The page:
How to look after your art & pictures -

hanging, cleaning, carrying, what to watch out for

From treasured artwork to items of sentimental value, pictures are easily damaged, especially if they are not well cared for. Here is Handmade Framing and Gallery's guide to displaying, protecting and looking after your pictures:

Scroll down the page or click on the heading below:

"Poor quality framing damages more artwork than any other agent"

Caring for your prints, drawings & watercolours - National Archive

Have your pictures framed by a qualified professional framer

Good framing will protect your artwork for decades, but poor framing can damage your pictures irrevocably. To protect pictures of value or sentimental importance, make sure they are framed to conservation or museum standards by a Fine Art Trade Guild ‘Guild Certified Framer’. For more information on Museum and Conservation framing

Carrying and transporting your pictures

To prevent damage always carry a frame by two sides.

Avoid leaving your picture in a vehicle overnight or when you’re not transporting it. Rapid changes in temperature cause paper to warp, soft woods to distort and canvases to tighten or sag.

Jon Price Guild Certified Framer (APF) cutting a frame at his workshop near Bude.

For a list of qualified framers in your area visit

Framed pictures interior design.

Hanging your pictures

Most pictures are designed to be displayed at eye level. To display at this height, position the picture hooks at 145cm/57” from the floor, plus half the picture height, minus the distance from the top reach of the cord to the top edge of the picture.

Use two hooks, a quarter of the way in from each side of the picture. If a hook fails, the picture remains on the wall and in one piece.


Displaying your pictures

Give an important picture some space where it’s not crowded by other items or images. This means a big piece might not work in a small room. It would be better to have a group of small images.


If you are hanging pictures in a cluster, first arrange them on the floor to make sure your idea works.


Aligning the top or bottom edges is a good way to hang a group of pictures of different sizes. You could also hang frames level with the tops of doors or arrange two rows with a continual central line.

If you are framing a picture for a child’s bedroom or a public space, consider safety fittings and acrylic glazing. Your framer should be able to give you advice on these products.

Modern art, interior design, framed pictures
Cluster of framed pictures on a wall

The right conditions for your pictures

Kept in the right conditions and framed properly, your artwork should be conserved for decades. However, the wrong conditions can very quickly cause permanent damage:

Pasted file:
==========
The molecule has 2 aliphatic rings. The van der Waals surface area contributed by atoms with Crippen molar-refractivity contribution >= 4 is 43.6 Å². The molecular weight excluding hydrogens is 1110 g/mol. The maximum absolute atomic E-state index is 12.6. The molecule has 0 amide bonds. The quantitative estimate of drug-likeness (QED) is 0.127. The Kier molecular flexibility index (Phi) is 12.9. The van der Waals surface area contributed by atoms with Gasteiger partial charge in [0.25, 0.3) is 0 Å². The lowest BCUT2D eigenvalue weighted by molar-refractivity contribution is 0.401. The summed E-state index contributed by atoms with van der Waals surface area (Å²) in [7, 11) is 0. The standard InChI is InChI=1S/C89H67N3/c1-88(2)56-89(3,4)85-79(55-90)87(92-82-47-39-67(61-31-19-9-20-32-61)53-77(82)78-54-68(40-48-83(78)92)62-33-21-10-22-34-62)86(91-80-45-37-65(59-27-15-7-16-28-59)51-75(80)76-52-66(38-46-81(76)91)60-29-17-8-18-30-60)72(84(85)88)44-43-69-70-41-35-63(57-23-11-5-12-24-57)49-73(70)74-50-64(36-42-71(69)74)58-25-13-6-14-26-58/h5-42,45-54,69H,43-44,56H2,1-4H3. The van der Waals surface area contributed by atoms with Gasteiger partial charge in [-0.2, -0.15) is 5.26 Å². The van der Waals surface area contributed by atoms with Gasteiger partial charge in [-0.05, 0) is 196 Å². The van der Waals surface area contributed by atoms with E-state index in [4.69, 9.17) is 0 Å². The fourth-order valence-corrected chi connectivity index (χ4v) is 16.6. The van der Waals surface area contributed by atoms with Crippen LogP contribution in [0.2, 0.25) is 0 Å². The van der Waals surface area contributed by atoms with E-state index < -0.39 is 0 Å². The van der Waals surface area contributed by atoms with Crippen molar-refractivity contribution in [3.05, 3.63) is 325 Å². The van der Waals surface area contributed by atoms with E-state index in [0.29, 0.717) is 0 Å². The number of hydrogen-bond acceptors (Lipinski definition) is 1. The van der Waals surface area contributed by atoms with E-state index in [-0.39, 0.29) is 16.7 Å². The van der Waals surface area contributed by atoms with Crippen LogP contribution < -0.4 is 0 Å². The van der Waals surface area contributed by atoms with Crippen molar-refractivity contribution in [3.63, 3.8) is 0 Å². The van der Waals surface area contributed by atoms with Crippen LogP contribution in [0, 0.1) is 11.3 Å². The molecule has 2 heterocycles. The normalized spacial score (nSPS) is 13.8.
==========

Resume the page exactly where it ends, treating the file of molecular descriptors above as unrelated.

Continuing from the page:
Don’t hang pictures in direct sunlight - it fades colours and discolours paper. UV damage can be caused by artificial light too.


Keep temperatures constant - the Fine Art Trade Guild recommends 10-25c but keeping the temperature fairly constant is crucial. So, avoid hanging artwork near radiators, fireplaces and wood burners. Hanging a picture where sunlight falls directly on it at a certain point of the day will also cause rapid temperature changes.


Humidity, moisture and damp can damage artwork - high humidity levels provide ideal conditions for mould and encourage insects. Therefore, avoid hanging pictures in bathrooms and against damp walls. Allow 6 months before hanging pictures on newly plastered walls.


Air circulation - a good framer will put foam, cork or felt 'bumpers' on the bottom rear corners of your frame. These increase air circulation behind the frame. Air circulation is really important inside the frame too. That’s why an item that is not easily replaceable should never be framed touching the glazing.

Air pollution & insects - exhaust fumes, smoke, pollen and dust can all damage your artwork. Framing techniques such as sealing the mount and glazing package and sealing the back of the frame help. They will also make it harder for insects to find their way into the frame. However, bear in mind the effects of pollution when deciding where to hang your picture.


Keep an eye on your pictures

The Fine Art Trade Guild recommends that you have pictures inspected by a qualified framer every 5 years. There are also checks you can make yourself: 

Art on paper and photographs - If you see any discolouration, insects under the glass or brown spots, consult a qualified professional framer.

If the brown paper sealing tape on the back of the frame has come unstuck or the frame cord/wire has become corroded or loose, your framer can easily replace these.

Oil paintings - In time, the varnish on oil paintings will become dirty and discoloured. It should be removed & replaced, but only by an expert.


Pictures on canvas are normally stretched over stretcher bars. They are likely to sag over time and sometimes the stretcher bars can make an imprint on the front of the canvas. A good framer will be able to re-tighten the canvas or advise if re-stretching is needed.

Early 20th century water colour damaged by acid framing materials.

Cleaning framed pictures

Dust frames with a feather duster or soft brush as cleaning fluids and water can cause damage to both frames and canvases. If you have to clean the glass, apply cleaning fluid to a soft cloth rather than directly onto the glass and do not let the cleaning fluid touch the frame.